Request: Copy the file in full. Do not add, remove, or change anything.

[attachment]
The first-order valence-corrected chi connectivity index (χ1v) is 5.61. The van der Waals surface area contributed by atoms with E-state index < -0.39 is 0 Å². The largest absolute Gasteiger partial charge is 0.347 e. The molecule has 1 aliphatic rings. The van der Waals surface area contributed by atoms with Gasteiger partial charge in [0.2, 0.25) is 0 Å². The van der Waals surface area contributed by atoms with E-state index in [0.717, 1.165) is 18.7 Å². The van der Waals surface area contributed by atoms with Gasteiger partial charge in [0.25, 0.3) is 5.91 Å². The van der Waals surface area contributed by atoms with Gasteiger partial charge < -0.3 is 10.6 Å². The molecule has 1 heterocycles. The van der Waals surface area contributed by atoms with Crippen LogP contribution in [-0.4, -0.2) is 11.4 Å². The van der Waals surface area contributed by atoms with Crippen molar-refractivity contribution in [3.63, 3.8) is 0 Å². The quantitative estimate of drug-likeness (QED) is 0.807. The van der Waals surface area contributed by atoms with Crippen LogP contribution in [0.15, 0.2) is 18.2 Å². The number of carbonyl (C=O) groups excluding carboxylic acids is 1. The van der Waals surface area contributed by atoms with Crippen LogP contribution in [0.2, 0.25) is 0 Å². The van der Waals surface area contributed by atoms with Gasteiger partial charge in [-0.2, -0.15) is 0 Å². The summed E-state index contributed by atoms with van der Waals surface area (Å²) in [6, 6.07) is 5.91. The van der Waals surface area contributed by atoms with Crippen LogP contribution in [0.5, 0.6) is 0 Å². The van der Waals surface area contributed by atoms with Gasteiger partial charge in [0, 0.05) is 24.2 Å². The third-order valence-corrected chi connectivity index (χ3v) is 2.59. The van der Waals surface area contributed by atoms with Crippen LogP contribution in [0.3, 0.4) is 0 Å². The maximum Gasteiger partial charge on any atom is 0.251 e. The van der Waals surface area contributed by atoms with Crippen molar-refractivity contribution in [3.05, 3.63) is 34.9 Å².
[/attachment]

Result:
The first-order valence-corrected chi connectivity index (χ1v) is 5.61. The van der Waals surface area contributed by atoms with E-state index < -0.39 is 0 Å². The largest absolute Gasteiger partial charge is 0.347 e. The molecule has 1 aliphatic rings. The van der Waals surface area contributed by atoms with Gasteiger partial charge in [0.2, 0.25) is 0 Å². The van der Waals surface area contributed by atoms with E-state index in [0.717, 1.165) is 18.7 Å². The van der Waals surface area contributed by atoms with Gasteiger partial charge in [0.25, 0.3) is 5.91 Å². The van der Waals surface area contributed by atoms with Gasteiger partial charge < -0.3 is 10.6 Å². The molecule has 1 heterocycles. The van der Waals surface area contributed by atoms with Crippen LogP contribution in [-0.4, -0.2) is 11.4 Å². The van der Waals surface area contributed by atoms with Crippen molar-refractivity contribution in [3.63, 3.8) is 0 Å². The quantitative estimate of drug-likeness (QED) is 0.807. The van der Waals surface area contributed by atoms with Crippen LogP contribution in [0.15, 0.2) is 18.2 Å². The number of carbonyl (C=O) groups excluding carboxylic acids is 1. The van der Waals surface area contributed by atoms with Crippen LogP contribution in [0.2, 0.25) is 0 Å². The van der Waals surface area contributed by atoms with Gasteiger partial charge in [-0.2, -0.15) is 0 Å². The summed E-state index contributed by atoms with van der Waals surface area (Å²) in [6, 6.07) is 5.91. The van der Waals surface area contributed by atoms with Crippen LogP contribution in [0.5, 0.6) is 0 Å². The van der Waals surface area contributed by atoms with Gasteiger partial charge in [0, 0.05) is 24.2 Å². The third-order valence-corrected chi connectivity index (χ3v) is 2.59. The van der Waals surface area contributed by atoms with Crippen LogP contribution in [0.3, 0.4) is 0 Å². The maximum Gasteiger partial charge on any atom is 0.251 e. The van der Waals surface area contributed by atoms with Crippen molar-refractivity contribution in [3.05, 3.63) is 34.9 Å².